Let’s Encrypt is an incredible, FREE, service that allows you to get trusted SSL certificates for your website. The certs expire every 90-days but what is great is that there are a lot of tools for auto-renewing the certificate without you ever having to touch anything on your server… until that process breaks.
Case-in-point: If you are running a Drupal 7 and are using the Apache Rewrite module (you should be…) then the default .htaccess file supplied with Drupal 7 core will block all access to hidden folders. (folders that start with a “.”) This is a problem for Let’s Encrypt because the auto-renew process generates a temporary key file that gets placed in a hidden folder on your web server that the Let’s Encrypt system has to be able to reach publicly (on port 80) in order to validate your server and fulfill your renewal request. Thankfully, another member of the Drupal community has already written the rewrite condition rule that needs to be placed in your .htaccess file to allow access to just the hidden folder required by Let’s Encrypt.
I haven’t posted in ages due to being generally slammed with work but this little piece I threw together was too good to forget about so I wanted to put it down.
If you work with a larger owncloud deployment and have a lot of users and allow file sharing, you may be curious to occasionally take a look at how many shares there are, who owns them, who they are shared with. This isn’t easy to get from the Web GUI but via the command line and mysql it isn’t bad at all.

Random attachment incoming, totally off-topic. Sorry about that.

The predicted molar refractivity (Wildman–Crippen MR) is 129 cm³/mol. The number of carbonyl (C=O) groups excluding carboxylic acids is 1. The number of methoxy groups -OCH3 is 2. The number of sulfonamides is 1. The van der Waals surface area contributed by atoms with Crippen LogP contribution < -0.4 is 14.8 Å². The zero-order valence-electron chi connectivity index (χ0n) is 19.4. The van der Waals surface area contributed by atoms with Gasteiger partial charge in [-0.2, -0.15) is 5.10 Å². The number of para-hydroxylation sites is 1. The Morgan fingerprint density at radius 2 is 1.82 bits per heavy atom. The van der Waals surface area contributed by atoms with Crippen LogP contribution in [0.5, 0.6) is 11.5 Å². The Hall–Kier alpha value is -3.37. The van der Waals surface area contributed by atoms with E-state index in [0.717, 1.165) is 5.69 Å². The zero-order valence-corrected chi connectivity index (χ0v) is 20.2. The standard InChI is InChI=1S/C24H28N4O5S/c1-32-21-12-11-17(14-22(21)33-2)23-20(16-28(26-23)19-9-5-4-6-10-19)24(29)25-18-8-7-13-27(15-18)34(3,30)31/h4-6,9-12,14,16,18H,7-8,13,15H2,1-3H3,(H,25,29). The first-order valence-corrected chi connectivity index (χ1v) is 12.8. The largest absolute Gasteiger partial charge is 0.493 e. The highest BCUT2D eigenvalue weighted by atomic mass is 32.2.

So, login to mysql on the command line and then use your owncloud database; ie. (if your db name is “owncloud”)
Then run the following:
select id, share_with, uid_owner, item_type, file_target from oc_share
INTO OUTFILE '/var/lib/mysql-files/shares.csv'
FIELDS TERMINATED BY ','
ENCLOSED BY '"'
LINES TERMINATED BY '\n';
Exit mysql command line and go to /var/lib/mysql-files and you will find a nicely formatted CSV file with a list of all shares and who they are shared with. The columns from left to right…
ID, Who it is shared with (one line per person/group), the person that owns the share, whether or not it is a file or folder, the name/location of the file/folder that is shared
I have decided to give Ubuntu 17.04 LTS Desktop a go. On a whim I installed it on a laptop I had lying about (being an IT person they tend to proliferate over a given period of time in my office… older units becoming doorstops, newer units lovely “Jenga” blocks and maybe the occasional Proxmox cluster…) Since this seems to be the final days of Unity (which I actually don’t mind as a Desktop all that much), I figured now was a good time to take another poke at it as a daily personal driver. I was happy to come across an option for full disk encryption during the install process and wanted to pass my few thoughts on it along. (more…)
I will keep this short and sweet. We have servers in our environment that have multiple IP addresses assigned to a single NIC. That’s normally just fine. However on occasion I will have very strange issues occur where essentially all networking appears to be working and yet web browsing won’t work. I can ping my default gateway, ping other systems in the same subnet, telnet out on port 80 and 443, etc, etc. But the network connectivity still behaves oddly. What’s the issue?
It all has to do with networking logic decisions made many years ago (I believe as far back as Windows Server 2000) by someone at Microsoft. (more…)